Increased Risk of Rheumatoid Arthritis Among Patients With Endometriosis

A Nationwide Population-Based Cohort Study

Yu-Hao Xue; Liang-Tian You; Hsin-Fu Ting; Yu-Wen Chen; Zi-Yun Sheng; Yi-Dong Xie; Yu-Hsun Wang; Jeng-Yuan Chiou; James Cheng-Chung Wei


Rheumatology. 2021;60(7):3326-3333. 

In This Article

Abstract and Introduction


Objectives: Autoimmunity may play a role in endometriosis. The association between endometriosis and RA remains unknown. This study was conducted to identify any evidence for this relationship.

Methods: This 13-year, nationwide, population-based, retrospective cohort study analysed the risk of RA in a cohort of individuals with endometriosis. We investigated the incidence of RA among patients with endometriosis using data from the Longitudinal Health Insurance Database 2000, which is maintained by the Taiwan National Health Research Institutes. We used propensity scores to match comorbidities in the two cohorts. Kaplan–Meier analysis and Cox proportional hazard model were employed to analyse the association between endometriosis and RA among patients with different potential risks.

Results: Patients with endometriosis [adjusted hazard ratio (HR) 1.75, 95% CI 1.27, 2.41], aged ≥45 years (adjusted HR 1.50, 95% CI 1.06–2.13) and with autoimmune disease (adjusted HR 6.99, 95% CI 2.84–17.21) had a significantly higher risk of RA. The analyses also showed that when stratified by age, comorbidities and medication use, the risk of RA in patients with endometriosis was also higher than in those without endometriosis.

Conclusions: This 14-year, nationwide, population-based retrospective cohort study revealed that patients with endometriosis have a higher risk of RA. In the clinical management of patients with RA, rheumatologists should be especially mindful of the possibility of underlying endometriosis.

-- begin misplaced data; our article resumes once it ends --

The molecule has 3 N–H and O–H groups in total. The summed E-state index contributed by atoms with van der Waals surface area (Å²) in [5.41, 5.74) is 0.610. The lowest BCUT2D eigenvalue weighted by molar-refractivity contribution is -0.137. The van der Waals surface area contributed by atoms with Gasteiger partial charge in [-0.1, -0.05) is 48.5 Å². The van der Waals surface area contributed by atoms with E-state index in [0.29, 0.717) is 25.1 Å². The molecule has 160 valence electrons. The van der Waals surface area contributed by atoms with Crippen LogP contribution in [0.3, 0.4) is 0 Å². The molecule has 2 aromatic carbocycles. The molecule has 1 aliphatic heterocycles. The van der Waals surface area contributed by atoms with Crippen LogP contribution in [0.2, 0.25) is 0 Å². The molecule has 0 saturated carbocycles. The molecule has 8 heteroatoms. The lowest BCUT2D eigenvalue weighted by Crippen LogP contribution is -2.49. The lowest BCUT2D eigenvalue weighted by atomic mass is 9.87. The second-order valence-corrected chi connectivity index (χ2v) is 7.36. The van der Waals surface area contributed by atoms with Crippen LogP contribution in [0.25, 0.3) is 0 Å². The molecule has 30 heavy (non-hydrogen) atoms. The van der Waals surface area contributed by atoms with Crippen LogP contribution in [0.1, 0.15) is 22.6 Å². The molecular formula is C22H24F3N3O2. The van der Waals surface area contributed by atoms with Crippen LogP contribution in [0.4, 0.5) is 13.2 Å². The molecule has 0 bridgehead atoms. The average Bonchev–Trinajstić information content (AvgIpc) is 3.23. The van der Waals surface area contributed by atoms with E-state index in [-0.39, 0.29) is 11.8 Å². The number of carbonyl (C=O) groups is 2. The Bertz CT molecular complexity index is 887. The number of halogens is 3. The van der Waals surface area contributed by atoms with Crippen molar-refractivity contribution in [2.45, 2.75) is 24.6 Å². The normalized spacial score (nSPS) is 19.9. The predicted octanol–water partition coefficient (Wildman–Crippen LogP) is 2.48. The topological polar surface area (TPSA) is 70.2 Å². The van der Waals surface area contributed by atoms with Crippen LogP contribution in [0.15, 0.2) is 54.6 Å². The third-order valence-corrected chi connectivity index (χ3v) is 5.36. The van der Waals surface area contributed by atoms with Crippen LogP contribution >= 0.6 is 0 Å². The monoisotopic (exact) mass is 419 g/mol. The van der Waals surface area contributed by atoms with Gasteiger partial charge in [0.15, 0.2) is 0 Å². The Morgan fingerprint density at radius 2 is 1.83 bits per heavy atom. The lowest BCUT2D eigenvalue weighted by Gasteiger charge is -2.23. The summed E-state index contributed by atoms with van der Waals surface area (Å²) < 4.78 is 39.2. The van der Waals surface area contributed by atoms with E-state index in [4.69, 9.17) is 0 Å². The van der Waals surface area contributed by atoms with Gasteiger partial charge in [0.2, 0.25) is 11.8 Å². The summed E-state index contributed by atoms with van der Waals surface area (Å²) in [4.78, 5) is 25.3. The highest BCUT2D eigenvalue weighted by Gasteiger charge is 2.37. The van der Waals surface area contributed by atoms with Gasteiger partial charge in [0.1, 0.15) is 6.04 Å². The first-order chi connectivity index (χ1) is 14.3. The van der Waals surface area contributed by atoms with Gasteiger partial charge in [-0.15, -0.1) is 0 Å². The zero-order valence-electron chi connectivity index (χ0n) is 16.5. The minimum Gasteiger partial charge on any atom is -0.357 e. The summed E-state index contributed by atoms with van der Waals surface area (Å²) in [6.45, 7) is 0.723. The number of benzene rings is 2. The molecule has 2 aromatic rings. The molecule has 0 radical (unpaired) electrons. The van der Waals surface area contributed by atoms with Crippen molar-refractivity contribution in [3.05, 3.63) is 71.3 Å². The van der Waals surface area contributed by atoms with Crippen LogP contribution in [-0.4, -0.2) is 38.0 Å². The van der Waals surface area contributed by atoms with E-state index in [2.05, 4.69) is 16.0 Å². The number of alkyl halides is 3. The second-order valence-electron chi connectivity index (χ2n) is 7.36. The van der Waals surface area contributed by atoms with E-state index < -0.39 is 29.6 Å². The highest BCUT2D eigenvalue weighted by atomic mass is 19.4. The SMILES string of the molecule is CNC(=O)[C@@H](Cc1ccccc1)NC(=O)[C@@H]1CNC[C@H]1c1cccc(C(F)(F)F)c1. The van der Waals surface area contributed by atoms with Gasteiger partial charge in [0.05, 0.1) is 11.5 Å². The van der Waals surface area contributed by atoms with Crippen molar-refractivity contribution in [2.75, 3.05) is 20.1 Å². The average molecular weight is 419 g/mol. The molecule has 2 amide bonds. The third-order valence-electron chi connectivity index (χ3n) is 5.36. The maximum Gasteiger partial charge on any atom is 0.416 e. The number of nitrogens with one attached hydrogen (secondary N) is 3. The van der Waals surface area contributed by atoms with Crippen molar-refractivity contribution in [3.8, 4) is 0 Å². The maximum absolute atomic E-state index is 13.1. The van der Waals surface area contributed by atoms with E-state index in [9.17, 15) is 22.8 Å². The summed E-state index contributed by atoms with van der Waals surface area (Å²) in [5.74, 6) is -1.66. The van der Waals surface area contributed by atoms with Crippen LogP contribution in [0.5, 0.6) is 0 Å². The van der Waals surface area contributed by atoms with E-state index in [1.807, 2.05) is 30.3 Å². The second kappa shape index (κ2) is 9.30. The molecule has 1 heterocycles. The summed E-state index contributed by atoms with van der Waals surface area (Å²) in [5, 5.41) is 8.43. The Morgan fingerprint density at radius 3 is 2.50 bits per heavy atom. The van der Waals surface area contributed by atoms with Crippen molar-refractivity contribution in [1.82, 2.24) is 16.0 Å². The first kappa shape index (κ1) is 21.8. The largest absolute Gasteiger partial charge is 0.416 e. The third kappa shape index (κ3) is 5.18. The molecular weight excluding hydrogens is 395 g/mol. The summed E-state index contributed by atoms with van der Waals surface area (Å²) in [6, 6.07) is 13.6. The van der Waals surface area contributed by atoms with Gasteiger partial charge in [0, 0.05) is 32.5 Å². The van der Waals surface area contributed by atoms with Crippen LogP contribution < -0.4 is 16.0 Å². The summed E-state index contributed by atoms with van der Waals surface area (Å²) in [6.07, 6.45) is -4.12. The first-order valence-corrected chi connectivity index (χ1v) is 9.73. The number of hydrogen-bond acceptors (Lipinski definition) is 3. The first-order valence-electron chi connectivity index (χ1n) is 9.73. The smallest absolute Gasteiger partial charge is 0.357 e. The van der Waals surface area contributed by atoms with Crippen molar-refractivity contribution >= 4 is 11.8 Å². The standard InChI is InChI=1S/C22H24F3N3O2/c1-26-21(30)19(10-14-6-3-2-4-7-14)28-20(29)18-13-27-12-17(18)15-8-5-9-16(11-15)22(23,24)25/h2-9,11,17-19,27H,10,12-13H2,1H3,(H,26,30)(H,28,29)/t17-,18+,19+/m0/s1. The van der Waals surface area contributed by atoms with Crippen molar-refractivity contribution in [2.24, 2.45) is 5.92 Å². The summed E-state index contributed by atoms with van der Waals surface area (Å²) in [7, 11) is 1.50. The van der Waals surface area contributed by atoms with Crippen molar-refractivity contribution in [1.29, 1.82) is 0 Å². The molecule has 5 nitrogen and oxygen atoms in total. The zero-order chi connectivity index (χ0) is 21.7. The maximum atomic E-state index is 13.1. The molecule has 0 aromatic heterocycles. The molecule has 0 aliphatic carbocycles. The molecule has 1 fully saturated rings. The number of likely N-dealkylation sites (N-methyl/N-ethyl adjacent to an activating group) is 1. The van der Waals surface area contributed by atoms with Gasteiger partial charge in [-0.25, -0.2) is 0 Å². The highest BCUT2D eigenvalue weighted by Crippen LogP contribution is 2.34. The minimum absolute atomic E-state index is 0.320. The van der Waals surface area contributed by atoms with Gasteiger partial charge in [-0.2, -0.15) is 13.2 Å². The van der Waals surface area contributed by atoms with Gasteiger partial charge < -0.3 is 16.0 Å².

Endometriosis is a common gynaecological disease, that is characterized by abnormal growth of endometrial cells outside the uterus. It can result in discomfort, and in the most severe cases, even the use of an analgesic does not adequately reduce the pain. The most widely accepted hypothesis for the pathophysiology of endometriosis is the retrograde menstruation hypothesis, whereby endometrial fragments reaching the pelvis via transtubal retrograde flow implant onto the peritoneum and abdominal organs, proliferate, and cause chronic inflammation with formation of adhesions.[1–3] It has also been associated with infertility, although the mechanism is still not fully understood. In a systemic review, the first-degree relatives of women with severe endometriosis were found to have a six times greater risk for endometriosis than that of unaffected women.[2,4] The prevalence of the symptoms of endometriosis in women experiencing pain, infertility or both is as high as 35–50%.[2] The prevalence of endometriosis increases dramatically to as high as 25–50% in women with infertility, and 30–50% of women with endometriosis are infertile.[5] Moreover, women with endometriosis are at higher risk of developing ovarian cancer compared with the general female population, and they also may be at increased risk of breast cancer and other cancers, as well as autoimmune and atopic disorders.[3] In some patients with endometriosis, there is also a chronic local inflammatory process and presence of autoantibodies.[6] Furthermore, endometriosis shares similarities with several autoimmune diseases, such as elevation in levels of cytokines, decreased apoptosis and cell-mediated abnormalities.[7]

A prospective cohort study conducted as part of the Nurses' Health Study II showed that endometriosis was significantly associated with subsequent SLE and RA.[8] However, no population-based studies have been conducted in an Asian country. Thus, we conducted a long-term nationwide cohort study by analysing data from Taiwan's Longitudinal Health Insurance Database 2000 (LHID2000) to assess the association between endometriosis and the subsequent development of RA.